I think that one of the most positive, proactive things a person (regardless of health concerns) can do is to look at their food supply– what are we really eating, and where did it come from?  How was it produced?  Taking an interest in our sustenance is extremely rewarding, and eating well does not have to be expensive or difficult.  It’s true that eating quality food is a real priority for me, both in terms of budget and effort, but I don’t spend more than the average person (in fact, probably less!) and we feel incredibly wealthy when we sit down to eat together.

(Sysy speaking-she isn’t kidding.  Below is her cooking.  It’s what I want for dinner.)


What in your opinion, is the toughest thing about living with type 1 diabetes?

I think the hardest part is just that it’s always there, on my mind, and impacting the smallest decisions in my day.  What I eat, when I eat.  The type of exercise I do, when, how long, etc.  Although diabetes doesn’t limit me much, it impacts everything.  When I leave the house, I have to think about whether I have something on hand in case of hypoglycemia, and whether it’s enough, or where I could get more, if needed.   And I am always counting…  The insulin I took, what I ate, when, what I will eat, what my last number was, what happened yesterday or the day before, trying to anticipate what my blood sugar might do.  There are so many variables– how much sleep I got, the amount of stress I am under, how old my insulin is, which ratio of insulin in my system is basal, how long a bolus dose will be working… The list of factors is endless, and it can be overwhelming at times, when there is a problematic dynamic happening that I need to figure out.  I can do everything “right” and still not get the numbers I am shooting for.  Diabetes takes a ton of mental energy and patience, and when other things in my life are a little wild, it can feel like too much!

Do you ever fear your daughter will develop it?

Yes, I do fear that she might.  Genetically, the chances are not too bad, but there is always that possibility.  Honestly, this is another reason that we eat the way we do– I want to give her the best health foundation that I can.  I do my best without being obsessive, and the rest is really not up to me.  It’s not something I think about every day, though, and it really wouldn’t be the end of the world if she did develop diabetes.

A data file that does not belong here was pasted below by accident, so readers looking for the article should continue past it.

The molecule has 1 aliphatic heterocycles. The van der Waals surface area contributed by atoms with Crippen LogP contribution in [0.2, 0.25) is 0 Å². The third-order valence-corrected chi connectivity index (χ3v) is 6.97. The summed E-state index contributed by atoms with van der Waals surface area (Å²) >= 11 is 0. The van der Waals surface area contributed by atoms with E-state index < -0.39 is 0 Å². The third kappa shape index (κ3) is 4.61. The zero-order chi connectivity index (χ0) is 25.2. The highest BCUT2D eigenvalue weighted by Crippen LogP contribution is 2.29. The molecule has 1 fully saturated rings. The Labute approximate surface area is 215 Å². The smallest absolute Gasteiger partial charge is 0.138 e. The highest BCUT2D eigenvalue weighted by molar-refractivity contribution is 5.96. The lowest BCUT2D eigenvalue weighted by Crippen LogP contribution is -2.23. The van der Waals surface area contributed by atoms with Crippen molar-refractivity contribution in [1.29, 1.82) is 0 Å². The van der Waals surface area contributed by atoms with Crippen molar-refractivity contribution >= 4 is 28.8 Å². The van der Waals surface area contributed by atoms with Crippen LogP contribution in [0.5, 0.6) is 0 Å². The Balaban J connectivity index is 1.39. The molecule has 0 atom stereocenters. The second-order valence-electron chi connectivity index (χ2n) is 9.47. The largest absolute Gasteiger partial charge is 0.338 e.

With her adorable daughter, Amelia:IMG_5617

Is it challenging living abroad with type 1 diabetes? What places have been the most challenging/least challenging?

I don’t find living abroad with this diagnosis to be much more challenging than living in the US.  In Germany, I did have to do more work to find a doctor that spoke English.  My diabetes is the same here as it would be anywhere else in the world.  I think it would be more challenging living in a really hot country, where I had to think all of the time about keeping my insulin cold.  Or a place that I couldn’t find supplies so easily.  But so far, it’s not hard at all.  We travel quite a bit, and that of course presents some challenges, but usually nothing too serious.  And of course,  the travel is so worth it!


If you can’t find glucose tablets, what do you use for lows?

Fruit– I often carry an apple in my purse.  I can’t find Smarties candy here, which is my #1 choice.  Fruit leathers are pretty good, though, and if I am out and about, then getting a little bit of fruit juice is fast and effective.

How many times a day do you check your blood sugars?